The very first step to ensuring your customers engage with your brand is to ensure they can SEE that they can engage with your brand.

Here are 3 examples of brands doing just that.

1. Olive Ave.

Olive Ave uses subtle but clear on-site messaging to alert customers to a variety of customer engagement tools, including:

  • Reviews
  • Chat
  • Rewards

This is a common trio of customer engagement tactics – allowing customers to see and leave reviews, talk to someone for help and/or join the rewards program.

See how they did it below.

2. Mountain Crest Gardens.

Mountain Crest Gardens is, in my professional opinion, light years ahead of most ecommerce brands in terms of customer engagement.

They used a tool – Rivet Works – to collect not just customer reviews, but customer photos of their products being used.

And people LOVE it.

They use those photos on their review page (below), on product pages as well as in social media –– always with a call to action for a customer to also submit.

It’s an engagement tactic that kills 3 birds (AKA tactics), with one stone (AKA email).

3. Shongolulu.

Want to know one of the best ways to build customer engagement?

Get them involved directly in your company mission.

Many brands with philanthropic missions, like Shongolulu, encourage customers to become brand ambassadors –– sharing the message with the world.

And it works!

As the micro-influencer and ambassador community grows, so too does your brand’s presence across the web.

After all, it’s always been a small group of dedicated people who changed the world.

Let your brand lead the next charge.

Be Yourself. Sell More. It Can Be That Easy.

Turn yourself and your employees into personalities. You’ll develop quicker and more meaningful relationships with your customers when it’s personal.

In 2018, people connect with other people – not brands, or companies.

– Brett Owens, Marketing Director & Co-Founder, LeadDyno

3. New content types and SEO.

Even during Cyber Week 2017, in BigCommerce’s User Facebook Group, I had brands telling me that while their campaigns performed insanely well, organic still drove the most conversions.

That’s right – organic traffic still ranks as the #1 tactic for driving traffic and conversions for the long term.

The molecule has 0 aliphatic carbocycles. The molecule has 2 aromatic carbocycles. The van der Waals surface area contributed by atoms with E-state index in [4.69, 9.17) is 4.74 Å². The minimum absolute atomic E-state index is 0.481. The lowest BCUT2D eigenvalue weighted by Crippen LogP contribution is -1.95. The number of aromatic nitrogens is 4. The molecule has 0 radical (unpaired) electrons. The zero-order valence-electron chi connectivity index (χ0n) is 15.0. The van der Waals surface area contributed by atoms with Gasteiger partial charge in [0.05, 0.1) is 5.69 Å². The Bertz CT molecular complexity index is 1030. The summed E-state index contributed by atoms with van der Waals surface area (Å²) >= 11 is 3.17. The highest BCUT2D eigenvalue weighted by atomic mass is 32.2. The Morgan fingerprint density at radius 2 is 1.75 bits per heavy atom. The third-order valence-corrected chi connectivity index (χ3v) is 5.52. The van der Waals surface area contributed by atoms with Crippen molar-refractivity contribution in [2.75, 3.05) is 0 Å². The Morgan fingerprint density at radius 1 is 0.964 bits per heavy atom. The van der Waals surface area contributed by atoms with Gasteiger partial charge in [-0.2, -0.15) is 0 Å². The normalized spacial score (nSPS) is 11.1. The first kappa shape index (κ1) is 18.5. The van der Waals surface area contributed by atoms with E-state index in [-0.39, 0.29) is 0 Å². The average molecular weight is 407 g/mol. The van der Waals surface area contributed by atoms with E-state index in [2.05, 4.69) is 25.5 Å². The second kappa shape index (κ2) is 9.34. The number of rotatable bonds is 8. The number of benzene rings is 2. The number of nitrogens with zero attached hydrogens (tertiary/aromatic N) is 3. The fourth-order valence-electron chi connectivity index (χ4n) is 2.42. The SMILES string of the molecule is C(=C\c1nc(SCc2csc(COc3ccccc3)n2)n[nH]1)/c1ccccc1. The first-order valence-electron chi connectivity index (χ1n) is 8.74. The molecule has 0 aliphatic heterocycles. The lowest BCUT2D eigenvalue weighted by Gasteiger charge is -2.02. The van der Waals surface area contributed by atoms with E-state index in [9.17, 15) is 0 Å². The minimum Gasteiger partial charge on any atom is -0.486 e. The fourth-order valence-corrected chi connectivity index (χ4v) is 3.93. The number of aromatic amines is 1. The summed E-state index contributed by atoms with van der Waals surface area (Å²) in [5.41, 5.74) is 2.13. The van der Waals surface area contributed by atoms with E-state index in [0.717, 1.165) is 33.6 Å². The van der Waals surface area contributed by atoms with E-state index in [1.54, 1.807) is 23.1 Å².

This isn’t a set-it-and-forget-it tactic. Nor is it one you can just ignore.

  • You want to win at least on long-tail keywords.
  • You want traffic to your site to be at least 50% organic.

This is because:

  1. You don’t have to pay for organic traffic: In theory, you have to pay with your time or a salary to a content creator and SEO manager)
  2. People like to find “the best” on their own, not through ads: If they can type in a keyword on Google, come to your site and be floored at what you offer –– they are converting. And fast.

What is SEO?

SEO is the acronym for search engine optimization.

This is mostly referring to Google’s search engine because it is the most used in the world (next to Amazon’s, but that’s a topic for another time).

The more optimized your website is, the higher you show up in Google’s search results.

Your goal is to rank 0-5 for any related keyword search.

Most ecommerce brands optimize for long-tail, at least at first. Getting high ranking for short-tail keywords is hard. Bigger brands typically win here because of their Domain Authority, which takes into account:

  • How long your site has been live
  • How much traffic it gets
  • How long people stay on it
  • How many people link to it
  • Etc.

Think Far Beyond the Sale

On-site content to draw in customers in times other than a purchase point is becoming super important for LTV increase without large marketing spend.

– Erik Huberman, Founder and CEO, Hawke Media

What are long-tail vs. short-tail keywords?

“Bow ties” is a short-tail keyword. “Bow ties for dachshunds” is a long-tail keyword.

Long-tail keywords are just more specific.  

Best Online Guides for SEO + Content

Optimize your site as it currently is, and get content ideas now from these comprehensive guides.

  1. The Ultimate Guide to Ecommerce SEO: Learn how to attain page 1 ranking + see all the tools the experts use, how, when and why. This is the scientific side of SEO.
  2. How to Master Amazon SEO: Yes, Amazon also has a search engine – called A9. This post will teach you how to rank well there, too.
  3. How to Build a B2B SEO Strategy to Beat Out Your Competition: Online B2B sales are growing. Getting your B2B SEO strategy in shape now will set you up to win for the long run.
  4. The Content Strategy to 3X Your Ecommerce Traffic: You can build it, that doesn’t mean they will come. This guide will show you how to make sure your content, your site and your products get seen. It doesn’t end at publish –– it ends at sales.
  5. How to Turn Product Pages Into High-Converting Landing Pages: This is a HUGE opportunity. Turn your product pages into optimized landing pages and you’ll get more traffic AND more sales. This guide will show you how (plus the good and the bad of the tactic).

Content marketing is harder than ever. Don’t give up.

Content marketing hasn’t changed much from last year beyond the fact that it’s harder than ever before to rank.

  • You’re competing with more brands.
  • You’re competing with more landing pages.
  • You’re competing with more videos on YouTube.

So, it’s time to invest in creating content that is both optimized for search and maximized for shareability on social media.

– Ross Simmonds, Founder, Foundation Marketing

3 Real World Content + SEO Examples

The best advice out there right now in terms of SEO for ecommerce brands is this: